On April 25, 2015, Benjamin Breckheimer was climbing Mount Everest. A U.S. Army veteran and Purple Heart recipient, with titanium rods in both femurs and his right tibia, he was pursuing an amazing opportunity to summit the tallest mountain in the world. When an earthquake shook the Nepalese side of the mountain and triggered an avalanche that killed 22 people and injured 61 others, Breckheimer was between Basecamp and Camp 1.
“It was happening so slowly,” said Breckheimer during a phone interview with Coffee or Die. “It gave you a lot of time to think. It was definitely more terrifying than getting blown up. Getting blown up you don’t see an explosion coming, but when you see this huge white cloud come rolling at you, you have no idea what’s behind it.”
Luckily surviving only with a dusting of snow on him, he had to head home.
Breckheimer has faced all the dangers, joys, and disappointments inherent to mountain climbing on his quest to become the first Purple Heart recipient to conquer the Seven Summits: the tallest peak on each continent.
After five years as an operating room specialist in the Army, Breckheimer reclassified to cavalry scout in 2009. He swiftly found himself on the opposite side of the operating table when his vehicle hit an improvised explosive device (IED) in Afghanistan.
“I just remember we were kind of joking along through our radios, just kind of bullshitting, and the next thing I know, everything went black,” recalled Breckheimer. “I started waking up and coming to when I heard all these alarms in our Stryker vehicle go off, and my friends are screaming my name, just seeing if I was alive. I was trying to catch my breath, and I was choking on dust and dirt and fumes. I probably let out the most god-awful scream they ever heard, but I guess it was probably comforting to them to know I was still alive.”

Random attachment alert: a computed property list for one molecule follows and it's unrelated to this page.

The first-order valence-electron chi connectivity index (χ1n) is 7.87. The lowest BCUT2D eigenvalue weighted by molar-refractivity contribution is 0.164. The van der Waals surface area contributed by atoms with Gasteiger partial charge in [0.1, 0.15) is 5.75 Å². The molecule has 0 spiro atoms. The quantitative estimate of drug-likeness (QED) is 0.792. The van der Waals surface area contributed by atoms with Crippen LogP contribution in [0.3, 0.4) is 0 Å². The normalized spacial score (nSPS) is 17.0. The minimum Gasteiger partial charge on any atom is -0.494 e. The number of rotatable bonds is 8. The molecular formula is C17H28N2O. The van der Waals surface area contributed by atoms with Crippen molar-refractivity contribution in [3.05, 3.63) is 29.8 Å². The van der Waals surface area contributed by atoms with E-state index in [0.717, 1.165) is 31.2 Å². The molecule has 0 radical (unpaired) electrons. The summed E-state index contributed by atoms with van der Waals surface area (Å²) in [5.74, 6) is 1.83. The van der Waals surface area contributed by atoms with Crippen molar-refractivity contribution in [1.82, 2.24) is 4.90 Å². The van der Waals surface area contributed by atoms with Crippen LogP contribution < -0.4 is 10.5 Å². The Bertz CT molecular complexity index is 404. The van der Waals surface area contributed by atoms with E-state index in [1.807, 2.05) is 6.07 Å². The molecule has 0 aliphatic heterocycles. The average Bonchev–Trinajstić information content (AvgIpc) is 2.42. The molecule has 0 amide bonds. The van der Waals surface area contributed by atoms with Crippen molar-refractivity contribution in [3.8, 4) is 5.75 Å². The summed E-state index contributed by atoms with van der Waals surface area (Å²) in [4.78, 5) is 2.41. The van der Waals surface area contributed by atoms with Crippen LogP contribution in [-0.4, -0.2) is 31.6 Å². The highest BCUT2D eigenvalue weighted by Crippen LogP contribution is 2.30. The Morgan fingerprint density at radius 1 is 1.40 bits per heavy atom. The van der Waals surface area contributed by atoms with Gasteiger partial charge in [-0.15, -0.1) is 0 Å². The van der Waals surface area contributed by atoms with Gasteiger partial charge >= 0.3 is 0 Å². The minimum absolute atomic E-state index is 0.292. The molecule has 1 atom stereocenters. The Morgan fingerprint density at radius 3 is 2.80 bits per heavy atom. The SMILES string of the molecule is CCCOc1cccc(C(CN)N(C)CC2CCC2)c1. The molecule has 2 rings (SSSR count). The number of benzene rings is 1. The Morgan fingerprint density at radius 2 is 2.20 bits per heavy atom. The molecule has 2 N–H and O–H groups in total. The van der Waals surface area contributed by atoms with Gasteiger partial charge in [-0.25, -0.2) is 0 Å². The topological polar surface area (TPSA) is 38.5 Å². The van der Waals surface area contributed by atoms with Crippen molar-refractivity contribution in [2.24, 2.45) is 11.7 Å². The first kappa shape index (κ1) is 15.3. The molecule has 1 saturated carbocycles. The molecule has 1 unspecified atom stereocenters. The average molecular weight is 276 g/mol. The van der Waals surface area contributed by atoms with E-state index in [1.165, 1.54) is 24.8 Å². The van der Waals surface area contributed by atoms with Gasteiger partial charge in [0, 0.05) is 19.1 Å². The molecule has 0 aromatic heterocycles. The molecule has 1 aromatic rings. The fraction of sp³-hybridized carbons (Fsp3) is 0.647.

Breckheimer had a concussion and a blown eardrum, as well as fractures in his vertebrae, pelvis, and legs. “My lower right leg was actually hanging by a strip of skin, basically,” Breckheimer said. “They managed to save it, which was surprising to me because after the blast went off, I looked at my legs, and I didn’t see anything below my right leg, below my knee. I kind of wrote it off as gone.”
Both physical and mental recovery was hard. He had intended to spend a full 20 years in the Army and was disabled after only 11. “I went through that really rough time after getting wounded and divorced, that really dark time — heavy drinking and dealing with thoughts of suicide, and even coming very close to pulling the trigger,” Breckheimer said. “I honestly got started climbing in hopes that my ex-wife would come back to me.”
His early forays into climbing only added to his disappointment. “The first two mountains I attempted were Mount Baker and Mount Rainier in Washington State,” he said, “and I didn’t reach the top of them. That got me a feeling of, here I am trying something new and I’m failing again.”